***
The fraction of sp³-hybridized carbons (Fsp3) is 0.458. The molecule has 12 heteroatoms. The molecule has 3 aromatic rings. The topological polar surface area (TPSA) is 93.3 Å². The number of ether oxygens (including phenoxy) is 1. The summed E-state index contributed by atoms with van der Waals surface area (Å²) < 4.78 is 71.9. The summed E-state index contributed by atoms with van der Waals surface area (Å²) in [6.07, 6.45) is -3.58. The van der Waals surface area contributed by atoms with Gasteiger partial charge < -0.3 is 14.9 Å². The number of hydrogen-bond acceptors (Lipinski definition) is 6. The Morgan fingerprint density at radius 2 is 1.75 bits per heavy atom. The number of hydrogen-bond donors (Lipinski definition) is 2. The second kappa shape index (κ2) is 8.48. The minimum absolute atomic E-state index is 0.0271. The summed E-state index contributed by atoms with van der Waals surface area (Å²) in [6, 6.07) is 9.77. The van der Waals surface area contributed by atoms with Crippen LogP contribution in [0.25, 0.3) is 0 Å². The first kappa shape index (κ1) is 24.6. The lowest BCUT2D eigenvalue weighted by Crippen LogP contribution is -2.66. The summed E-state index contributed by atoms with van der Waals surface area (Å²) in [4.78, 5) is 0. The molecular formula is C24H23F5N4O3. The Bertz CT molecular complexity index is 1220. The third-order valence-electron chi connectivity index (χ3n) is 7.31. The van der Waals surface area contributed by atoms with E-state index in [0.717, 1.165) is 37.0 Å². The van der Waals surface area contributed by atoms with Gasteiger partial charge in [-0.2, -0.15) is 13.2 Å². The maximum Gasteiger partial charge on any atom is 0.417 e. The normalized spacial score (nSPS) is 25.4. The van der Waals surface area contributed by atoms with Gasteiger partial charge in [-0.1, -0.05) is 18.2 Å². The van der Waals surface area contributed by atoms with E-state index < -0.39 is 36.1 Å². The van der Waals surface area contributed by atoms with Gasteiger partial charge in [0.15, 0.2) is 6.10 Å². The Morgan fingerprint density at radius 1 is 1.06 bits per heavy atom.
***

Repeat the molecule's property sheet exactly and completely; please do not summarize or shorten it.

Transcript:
The fraction of sp³-hybridized carbons (Fsp3) is 0.458. The molecule has 12 heteroatoms. The molecule has 3 aromatic rings. The topological polar surface area (TPSA) is 93.3 Å². The number of ether oxygens (including phenoxy) is 1. The summed E-state index contributed by atoms with van der Waals surface area (Å²) < 4.78 is 71.9. The summed E-state index contributed by atoms with van der Waals surface area (Å²) in [6.07, 6.45) is -3.58. The van der Waals surface area contributed by atoms with Gasteiger partial charge < -0.3 is 14.9 Å². The number of hydrogen-bond acceptors (Lipinski definition) is 6. The Morgan fingerprint density at radius 2 is 1.75 bits per heavy atom. The number of hydrogen-bond donors (Lipinski definition) is 2. The second kappa shape index (κ2) is 8.48. The minimum absolute atomic E-state index is 0.0271. The summed E-state index contributed by atoms with van der Waals surface area (Å²) in [6, 6.07) is 9.77. The van der Waals surface area contributed by atoms with Crippen LogP contribution in [0.25, 0.3) is 0 Å². The first kappa shape index (κ1) is 24.6. The lowest BCUT2D eigenvalue weighted by Crippen LogP contribution is -2.66. The summed E-state index contributed by atoms with van der Waals surface area (Å²) in [4.78, 5) is 0. The molecular formula is C24H23F5N4O3. The Bertz CT molecular complexity index is 1220. The third-order valence-electron chi connectivity index (χ3n) is 7.31. The van der Waals surface area contributed by atoms with E-state index in [0.717, 1.165) is 37.0 Å². The van der Waals surface area contributed by atoms with Gasteiger partial charge in [-0.2, -0.15) is 13.2 Å². The maximum Gasteiger partial charge on any atom is 0.417 e. The normalized spacial score (nSPS) is 25.4. The van der Waals surface area contributed by atoms with Gasteiger partial charge in [-0.1, -0.05) is 18.2 Å². The van der Waals surface area contributed by atoms with E-state index < -0.39 is 36.1 Å². The van der Waals surface area contributed by atoms with Gasteiger partial charge in [0.15, 0.2) is 6.10 Å². The Morgan fingerprint density at radius 1 is 1.06 bits per heavy atom.